Insomnia in childhood persists into adulthood and may raise the risk for internalizing disorders in young adults, new research indicates.
However, insomnia symptoms in childhood that remit in the transition to adolescence do not confer increased risk of mood or anxiety disorders later on, the study found.
“As insomnia symptoms may precipitate or maintain internalizing disorders, our findings further reinforce the need for early sleep interventions to prevent future mental health disorders,” said lead investigator Julio Fernandez-Mendoza, PhD, associate professor at Penn State College of Medicine, Hershey, Pennsylvania.
He presented his research at Virtual SLEEP 2021, the 35th annual meeting of the Associated Professional Sleep Societies.
Results “Very Clear”
The findings are based on data from the Penn State Child Cohort, a longitudinal, population-based sample of 700 children with a median age of 9 years, including 421 who were followed up 8 years later as adolescents (median age, 16 years) and 502 who were followed up 15 years later as young adults (median age, 24 years).
The data are “very clear that the risk of having internalizing disorders in young adulthood associated with having persistent insomnia symptoms, since childhood through adolescence into young adulthood,” Fernandez-Mendoza said in his presentation.
A persistent developmental trajectory was associated with a threefold increased risk of adult internalizing disorder (hazard ratio [HR], 3.19).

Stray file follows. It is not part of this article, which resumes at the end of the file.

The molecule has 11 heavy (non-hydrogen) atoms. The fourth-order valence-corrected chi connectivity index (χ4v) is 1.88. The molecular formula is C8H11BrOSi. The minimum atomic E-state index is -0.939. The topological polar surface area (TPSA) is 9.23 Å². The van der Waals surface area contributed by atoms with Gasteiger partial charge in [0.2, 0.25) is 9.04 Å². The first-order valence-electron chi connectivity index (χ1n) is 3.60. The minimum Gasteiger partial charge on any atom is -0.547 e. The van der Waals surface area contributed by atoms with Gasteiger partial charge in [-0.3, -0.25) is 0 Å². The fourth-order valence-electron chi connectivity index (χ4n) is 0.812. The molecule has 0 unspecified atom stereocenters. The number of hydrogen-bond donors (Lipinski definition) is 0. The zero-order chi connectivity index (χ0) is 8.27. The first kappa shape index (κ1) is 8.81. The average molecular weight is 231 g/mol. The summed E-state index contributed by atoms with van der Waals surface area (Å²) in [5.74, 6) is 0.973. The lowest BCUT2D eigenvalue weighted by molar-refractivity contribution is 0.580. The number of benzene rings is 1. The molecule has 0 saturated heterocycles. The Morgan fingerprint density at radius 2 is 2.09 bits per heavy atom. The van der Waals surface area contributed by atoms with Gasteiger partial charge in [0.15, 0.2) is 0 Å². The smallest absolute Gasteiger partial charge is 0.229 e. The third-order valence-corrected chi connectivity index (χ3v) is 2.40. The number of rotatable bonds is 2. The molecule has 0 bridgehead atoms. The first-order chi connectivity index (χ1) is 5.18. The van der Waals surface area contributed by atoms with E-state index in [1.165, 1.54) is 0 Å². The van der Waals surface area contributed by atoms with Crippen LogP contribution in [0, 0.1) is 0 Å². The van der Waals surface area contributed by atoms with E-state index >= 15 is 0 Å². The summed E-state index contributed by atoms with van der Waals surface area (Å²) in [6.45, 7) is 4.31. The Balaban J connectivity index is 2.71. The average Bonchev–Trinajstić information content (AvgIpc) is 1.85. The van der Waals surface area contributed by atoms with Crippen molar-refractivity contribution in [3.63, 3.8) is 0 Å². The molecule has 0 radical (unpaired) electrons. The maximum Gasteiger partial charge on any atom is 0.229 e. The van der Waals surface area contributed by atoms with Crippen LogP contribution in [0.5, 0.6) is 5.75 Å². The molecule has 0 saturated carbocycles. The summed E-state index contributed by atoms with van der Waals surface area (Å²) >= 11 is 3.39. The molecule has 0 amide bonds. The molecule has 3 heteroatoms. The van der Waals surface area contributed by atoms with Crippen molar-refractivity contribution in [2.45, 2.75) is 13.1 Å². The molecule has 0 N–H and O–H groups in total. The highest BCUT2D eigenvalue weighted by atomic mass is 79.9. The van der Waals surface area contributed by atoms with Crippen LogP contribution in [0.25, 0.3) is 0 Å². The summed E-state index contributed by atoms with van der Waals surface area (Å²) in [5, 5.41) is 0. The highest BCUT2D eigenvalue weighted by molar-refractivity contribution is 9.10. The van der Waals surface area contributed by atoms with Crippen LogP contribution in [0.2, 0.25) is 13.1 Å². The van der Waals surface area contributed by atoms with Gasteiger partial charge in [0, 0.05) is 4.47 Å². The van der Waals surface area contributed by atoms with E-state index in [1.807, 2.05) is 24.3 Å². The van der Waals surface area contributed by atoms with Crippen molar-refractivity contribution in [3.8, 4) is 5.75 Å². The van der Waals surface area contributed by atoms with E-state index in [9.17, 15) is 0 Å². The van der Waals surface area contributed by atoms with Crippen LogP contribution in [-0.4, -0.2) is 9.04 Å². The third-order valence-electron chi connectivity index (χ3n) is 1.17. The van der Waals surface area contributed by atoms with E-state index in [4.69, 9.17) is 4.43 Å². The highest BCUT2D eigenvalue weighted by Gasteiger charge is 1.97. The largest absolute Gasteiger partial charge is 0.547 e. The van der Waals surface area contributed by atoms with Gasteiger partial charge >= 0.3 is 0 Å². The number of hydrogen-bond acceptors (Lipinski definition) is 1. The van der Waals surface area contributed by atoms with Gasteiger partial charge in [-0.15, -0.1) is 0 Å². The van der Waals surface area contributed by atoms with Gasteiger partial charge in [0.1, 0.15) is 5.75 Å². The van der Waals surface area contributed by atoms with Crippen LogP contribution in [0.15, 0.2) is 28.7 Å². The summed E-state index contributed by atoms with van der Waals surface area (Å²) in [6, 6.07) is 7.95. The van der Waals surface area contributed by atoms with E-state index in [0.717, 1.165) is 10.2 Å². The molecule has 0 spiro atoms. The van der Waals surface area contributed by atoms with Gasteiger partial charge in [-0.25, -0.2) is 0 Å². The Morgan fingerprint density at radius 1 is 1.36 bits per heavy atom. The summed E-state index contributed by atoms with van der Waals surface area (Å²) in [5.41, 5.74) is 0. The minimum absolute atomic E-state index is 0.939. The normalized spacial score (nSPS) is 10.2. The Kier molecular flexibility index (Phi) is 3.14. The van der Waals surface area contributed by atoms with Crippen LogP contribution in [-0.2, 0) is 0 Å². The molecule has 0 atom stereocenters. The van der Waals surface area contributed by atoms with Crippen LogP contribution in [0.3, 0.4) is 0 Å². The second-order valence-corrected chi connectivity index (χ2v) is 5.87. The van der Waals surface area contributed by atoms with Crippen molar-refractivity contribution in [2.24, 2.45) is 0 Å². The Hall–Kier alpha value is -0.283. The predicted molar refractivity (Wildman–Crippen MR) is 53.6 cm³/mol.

The risk of having an internalizing disorder in young adulthood associated with newly developing (incident) insomnia symptoms is about twofold higher (HR, 1.94), whereas the risk associated with the waxing and waning pattern of insomnia is 1.5-fold (HR, 1.53) higher and only marginally significant, he reported.
An equally important finding, said Fernandez-Mendoza, is that those who had remitted insomnia symptoms in the transition to adolescence and throughout young adulthood were not at increased risk of having an internalizing disorder in young adulthood.
“Insomnia symptoms in a persistent manner associated with long-term adverse mental health outcomes, but remission of those insomnia symptoms associated with a good prognosis,” he said.
It’s also important to note, he said, that about 40% of children do not outgrow their insomnia symptoms in the transition to adolescence and are at risk of developing mental health disorders later on during early adulthood.
Reached for comment, Nitun Verma, MD, a spokesperson for the American Academy of Sleep Medicine, said: “There is a connection with mood and anxiety disorders with sleep, especially insomnia. This is a good reminder that reviewing someone’s sleep habits should always be a part of assessing someone’s mental health.”
Virtual SLEEP 2021: 35th Annual Meeting of the Associated Professional Sleep Societies: Abstract 327. Presented June 11, 2021.
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